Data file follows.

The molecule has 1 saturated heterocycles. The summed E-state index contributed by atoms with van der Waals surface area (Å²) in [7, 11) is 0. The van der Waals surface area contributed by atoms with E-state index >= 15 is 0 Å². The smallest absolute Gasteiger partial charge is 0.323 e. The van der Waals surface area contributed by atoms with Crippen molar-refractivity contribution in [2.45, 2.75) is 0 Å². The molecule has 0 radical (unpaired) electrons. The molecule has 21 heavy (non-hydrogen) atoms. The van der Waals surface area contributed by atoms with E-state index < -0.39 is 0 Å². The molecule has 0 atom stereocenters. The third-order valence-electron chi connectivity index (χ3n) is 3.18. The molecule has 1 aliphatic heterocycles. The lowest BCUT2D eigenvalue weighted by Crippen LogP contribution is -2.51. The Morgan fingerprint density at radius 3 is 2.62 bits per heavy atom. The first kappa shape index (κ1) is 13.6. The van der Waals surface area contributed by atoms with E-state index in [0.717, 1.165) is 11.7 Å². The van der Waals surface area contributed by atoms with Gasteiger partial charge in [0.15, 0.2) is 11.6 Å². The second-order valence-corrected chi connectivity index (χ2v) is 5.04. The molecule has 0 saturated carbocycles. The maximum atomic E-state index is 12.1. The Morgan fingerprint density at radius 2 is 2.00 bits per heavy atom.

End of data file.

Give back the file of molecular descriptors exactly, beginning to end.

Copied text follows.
The molecule has 1 saturated heterocycles. The summed E-state index contributed by atoms with van der Waals surface area (Å²) in [7, 11) is 0. The van der Waals surface area contributed by atoms with E-state index >= 15 is 0 Å². The smallest absolute Gasteiger partial charge is 0.323 e. The van der Waals surface area contributed by atoms with Crippen molar-refractivity contribution in [2.45, 2.75) is 0 Å². The molecule has 0 radical (unpaired) electrons. The molecule has 21 heavy (non-hydrogen) atoms. The van der Waals surface area contributed by atoms with E-state index < -0.39 is 0 Å². The molecule has 0 atom stereocenters. The third-order valence-electron chi connectivity index (χ3n) is 3.18. The molecule has 1 aliphatic heterocycles. The lowest BCUT2D eigenvalue weighted by Crippen LogP contribution is -2.51. The Morgan fingerprint density at radius 3 is 2.62 bits per heavy atom. The first kappa shape index (κ1) is 13.6. The van der Waals surface area contributed by atoms with E-state index in [0.717, 1.165) is 11.7 Å². The van der Waals surface area contributed by atoms with Gasteiger partial charge in [0.15, 0.2) is 11.6 Å². The second-order valence-corrected chi connectivity index (χ2v) is 5.04. The molecule has 0 saturated carbocycles. The maximum atomic E-state index is 12.1. The Morgan fingerprint density at radius 2 is 2.00 bits per heavy atom.